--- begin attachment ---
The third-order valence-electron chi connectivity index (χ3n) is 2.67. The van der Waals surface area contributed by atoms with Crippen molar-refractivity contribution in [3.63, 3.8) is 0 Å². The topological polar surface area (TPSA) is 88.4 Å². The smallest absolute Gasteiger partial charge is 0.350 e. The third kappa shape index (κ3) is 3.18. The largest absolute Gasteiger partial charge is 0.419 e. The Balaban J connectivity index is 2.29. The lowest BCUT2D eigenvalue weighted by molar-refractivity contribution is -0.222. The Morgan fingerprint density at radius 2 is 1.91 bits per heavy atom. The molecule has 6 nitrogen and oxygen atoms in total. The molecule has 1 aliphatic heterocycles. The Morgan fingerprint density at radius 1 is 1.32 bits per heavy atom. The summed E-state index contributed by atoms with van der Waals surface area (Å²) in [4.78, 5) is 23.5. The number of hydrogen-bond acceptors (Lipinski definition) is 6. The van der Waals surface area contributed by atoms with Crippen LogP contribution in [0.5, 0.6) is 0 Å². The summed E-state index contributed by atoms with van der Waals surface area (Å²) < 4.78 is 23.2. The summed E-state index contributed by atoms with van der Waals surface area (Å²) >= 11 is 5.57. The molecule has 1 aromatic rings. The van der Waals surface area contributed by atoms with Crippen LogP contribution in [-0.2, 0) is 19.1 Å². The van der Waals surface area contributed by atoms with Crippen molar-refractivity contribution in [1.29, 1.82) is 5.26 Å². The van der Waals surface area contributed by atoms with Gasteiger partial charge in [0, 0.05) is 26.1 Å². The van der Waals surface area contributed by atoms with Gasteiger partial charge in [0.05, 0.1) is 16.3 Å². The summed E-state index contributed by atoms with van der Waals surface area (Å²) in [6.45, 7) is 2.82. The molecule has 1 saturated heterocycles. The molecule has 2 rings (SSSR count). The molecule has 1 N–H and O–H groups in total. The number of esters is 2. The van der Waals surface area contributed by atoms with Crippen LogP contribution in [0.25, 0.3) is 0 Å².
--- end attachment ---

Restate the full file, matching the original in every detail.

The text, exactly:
The third-order valence-electron chi connectivity index (χ3n) is 2.67. The van der Waals surface area contributed by atoms with Crippen molar-refractivity contribution in [3.63, 3.8) is 0 Å². The topological polar surface area (TPSA) is 88.4 Å². The smallest absolute Gasteiger partial charge is 0.350 e. The third kappa shape index (κ3) is 3.18. The largest absolute Gasteiger partial charge is 0.419 e. The Balaban J connectivity index is 2.29. The lowest BCUT2D eigenvalue weighted by molar-refractivity contribution is -0.222. The Morgan fingerprint density at radius 2 is 1.91 bits per heavy atom. The molecule has 6 nitrogen and oxygen atoms in total. The molecule has 1 aliphatic heterocycles. The Morgan fingerprint density at radius 1 is 1.32 bits per heavy atom. The summed E-state index contributed by atoms with van der Waals surface area (Å²) in [4.78, 5) is 23.5. The number of hydrogen-bond acceptors (Lipinski definition) is 6. The van der Waals surface area contributed by atoms with Crippen LogP contribution in [0.5, 0.6) is 0 Å². The summed E-state index contributed by atoms with van der Waals surface area (Å²) < 4.78 is 23.2. The summed E-state index contributed by atoms with van der Waals surface area (Å²) >= 11 is 5.57. The molecule has 1 aromatic rings. The van der Waals surface area contributed by atoms with Crippen LogP contribution in [-0.2, 0) is 19.1 Å². The van der Waals surface area contributed by atoms with Crippen molar-refractivity contribution in [1.29, 1.82) is 5.26 Å². The van der Waals surface area contributed by atoms with Gasteiger partial charge in [0, 0.05) is 26.1 Å². The van der Waals surface area contributed by atoms with Gasteiger partial charge in [0.05, 0.1) is 16.3 Å². The summed E-state index contributed by atoms with van der Waals surface area (Å²) in [6.45, 7) is 2.82. The molecule has 1 saturated heterocycles. The molecule has 2 rings (SSSR count). The molecule has 1 N–H and O–H groups in total. The number of esters is 2. The van der Waals surface area contributed by atoms with Crippen LogP contribution in [0.25, 0.3) is 0 Å².